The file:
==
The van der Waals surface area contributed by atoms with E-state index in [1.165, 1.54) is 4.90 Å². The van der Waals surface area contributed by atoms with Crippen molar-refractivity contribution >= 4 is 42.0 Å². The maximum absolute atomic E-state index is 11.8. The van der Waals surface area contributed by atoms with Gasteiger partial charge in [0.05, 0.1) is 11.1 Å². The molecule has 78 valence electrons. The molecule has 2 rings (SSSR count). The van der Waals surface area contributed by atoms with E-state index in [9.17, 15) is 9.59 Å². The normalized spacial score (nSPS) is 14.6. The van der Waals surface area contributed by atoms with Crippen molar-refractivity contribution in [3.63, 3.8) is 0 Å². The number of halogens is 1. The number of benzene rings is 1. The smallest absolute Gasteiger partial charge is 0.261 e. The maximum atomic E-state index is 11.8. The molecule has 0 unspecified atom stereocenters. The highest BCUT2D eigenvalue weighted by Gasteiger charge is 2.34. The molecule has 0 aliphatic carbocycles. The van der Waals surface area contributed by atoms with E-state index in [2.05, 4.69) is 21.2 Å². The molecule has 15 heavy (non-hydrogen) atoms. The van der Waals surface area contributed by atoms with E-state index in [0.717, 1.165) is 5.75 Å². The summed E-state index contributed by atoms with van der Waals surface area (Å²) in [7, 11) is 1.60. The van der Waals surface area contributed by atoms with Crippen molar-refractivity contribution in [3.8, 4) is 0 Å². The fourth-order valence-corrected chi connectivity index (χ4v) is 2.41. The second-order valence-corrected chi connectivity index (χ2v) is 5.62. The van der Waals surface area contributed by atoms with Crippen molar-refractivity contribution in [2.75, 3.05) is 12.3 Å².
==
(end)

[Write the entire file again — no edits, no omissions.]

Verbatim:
The van der Waals surface area contributed by atoms with E-state index in [1.165, 1.54) is 4.90 Å². The van der Waals surface area contributed by atoms with Crippen molar-refractivity contribution >= 4 is 42.0 Å². The maximum absolute atomic E-state index is 11.8. The van der Waals surface area contributed by atoms with Gasteiger partial charge in [0.05, 0.1) is 11.1 Å². The molecule has 78 valence electrons. The molecule has 2 rings (SSSR count). The van der Waals surface area contributed by atoms with E-state index in [9.17, 15) is 9.59 Å². The normalized spacial score (nSPS) is 14.6. The van der Waals surface area contributed by atoms with Crippen molar-refractivity contribution in [3.63, 3.8) is 0 Å². The number of halogens is 1. The number of benzene rings is 1. The smallest absolute Gasteiger partial charge is 0.261 e. The maximum atomic E-state index is 11.8. The molecule has 0 unspecified atom stereocenters. The highest BCUT2D eigenvalue weighted by Gasteiger charge is 2.34. The molecule has 0 aliphatic carbocycles. The van der Waals surface area contributed by atoms with E-state index in [2.05, 4.69) is 21.2 Å². The molecule has 15 heavy (non-hydrogen) atoms. The van der Waals surface area contributed by atoms with E-state index in [0.717, 1.165) is 5.75 Å². The summed E-state index contributed by atoms with van der Waals surface area (Å²) in [7, 11) is 1.60. The van der Waals surface area contributed by atoms with Crippen molar-refractivity contribution in [3.8, 4) is 0 Å². The fourth-order valence-corrected chi connectivity index (χ4v) is 2.41. The second-order valence-corrected chi connectivity index (χ2v) is 5.62. The van der Waals surface area contributed by atoms with Crippen molar-refractivity contribution in [2.75, 3.05) is 12.3 Å².